The project’s aims are:

    • To encourage and support teachers to introduce coding, programming and / or computational thinking as part of the curriculum in the 4 – 14 classroom to better equip pupils to develop the skills needed by the European labor market.
    • To broaden teachers’ digital skills base and enhance their professional competence
    • To show how entrepreneurial skills can be developed and integrated with programming skills The project objectives are:
    • To produce an on-line support package of ideas, activities, materials and downloadable resources for teachers who are teaching coding or programming or who want to.
    • To provide CPD courses in a variety of formats and a template and materials for local delivery.
    • To establish a dialogue between teachers and programmers, teachers and resource producers, teachers and organizations involved in teaching coding and to act as an agency for exchanges of curricula, ideas and practice.

    The demand for ICT professionals continues to grow. The European Commission estimates there will be 700, 000 unfilled vacancies for ICT practitioners in the EU by the year 2016. Of all job vacancies in ICT, computer programmers are the most in demand outnumbering the demand for other IT professionals by a factor of 5 to 1. The greatest demand is in UK, Germany, Estonia and other Northern European countries, which reflects the make up of the project partnership.

    Despite this skills shortage, there has been limited response from the European education system. Estonia has already introduced computer programming for all ages across the school curriculum, Denmark partially so. Others are about to introduce it (such as England in 2014) and others are considering it (e.g. Finland, Ireland). Some German Länder such as Bavaria are well advanced; others are not. In other countries, whilst not part of the compulsory curriculum, there are agencies and individual teachers who are trying to introduce programming into the classroom. What seems inevitable is that all member states must surely move in this direction if they are to meet the skills demands of the European economy. The biggest problem we face is a desperate shortage of teachers. Mathematics and computer-science graduates generally choose more lucrative trades; the humanities and social-science graduates who will find themselves teaching coding will need plenty of support as will the primary teachers. In addition the OECD reports that more and more computer programmers prefer to be self-employed or working in micro-SME partnerships and not committed to one particular long-term employer and the vacancy market is beginning to reflect the increase in a new form of employment in the ICT sector. For this reason the project is looking to produce resources for developing entrepreneurship skills alongside programming skills.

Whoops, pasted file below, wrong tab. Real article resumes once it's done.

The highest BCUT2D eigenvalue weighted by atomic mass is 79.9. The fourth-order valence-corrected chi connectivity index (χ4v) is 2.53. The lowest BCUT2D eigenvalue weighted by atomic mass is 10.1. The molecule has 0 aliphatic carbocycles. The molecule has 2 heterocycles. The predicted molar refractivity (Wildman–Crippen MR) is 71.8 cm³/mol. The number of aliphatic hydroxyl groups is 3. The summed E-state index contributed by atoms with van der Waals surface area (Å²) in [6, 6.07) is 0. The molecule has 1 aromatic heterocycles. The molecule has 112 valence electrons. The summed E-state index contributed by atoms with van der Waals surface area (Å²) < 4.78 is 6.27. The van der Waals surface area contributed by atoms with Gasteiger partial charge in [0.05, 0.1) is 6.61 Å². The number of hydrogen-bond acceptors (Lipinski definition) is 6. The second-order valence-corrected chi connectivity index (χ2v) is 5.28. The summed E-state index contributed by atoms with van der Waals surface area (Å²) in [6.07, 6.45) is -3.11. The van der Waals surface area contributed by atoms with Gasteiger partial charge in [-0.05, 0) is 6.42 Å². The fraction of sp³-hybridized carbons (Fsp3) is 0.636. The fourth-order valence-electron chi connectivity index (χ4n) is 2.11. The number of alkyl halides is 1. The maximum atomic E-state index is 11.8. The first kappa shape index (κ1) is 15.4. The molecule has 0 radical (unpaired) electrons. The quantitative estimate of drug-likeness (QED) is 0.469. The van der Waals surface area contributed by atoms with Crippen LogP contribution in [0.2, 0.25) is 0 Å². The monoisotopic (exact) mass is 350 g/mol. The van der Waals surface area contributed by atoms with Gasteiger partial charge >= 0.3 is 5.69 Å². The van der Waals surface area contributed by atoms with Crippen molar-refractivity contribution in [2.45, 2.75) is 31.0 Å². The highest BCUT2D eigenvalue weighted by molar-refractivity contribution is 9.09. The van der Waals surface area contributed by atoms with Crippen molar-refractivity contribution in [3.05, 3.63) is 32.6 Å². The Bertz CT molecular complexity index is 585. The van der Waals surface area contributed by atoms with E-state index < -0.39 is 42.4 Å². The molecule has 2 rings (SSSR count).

The project will:

    · Develop a website of activities and ideas that teachers can use in the classroom to teach children about coding and programming. These will support diverse curricula across member states and, where there is no formal curriculum, support individual schools and teachers who want to introduce computing / informatics / programming etc. in their own practice
    · Develop some affordable resource kits that can be downloaded or for which instructions for making them can be provided on-line. This could result in selling the resource kits after the project as part of the exploitation and sustainability.
    · Design and pilot some staff development opportunities and learning resources for teachers who are total newcomers to programming.
    · Stimulate a positive attitude towards STEM with young children
    · Test and evaluate existing resources such as the range of software currently available to help children develop programming skills.
    · Explore and follow up existing research and projects addressing this issue (e.g. work on Tangible User Interface for children.)
    · Enter into policy dialogue and inform policy in countries around issues concerning the teaching and learning of programming in schools” (source: project proposal).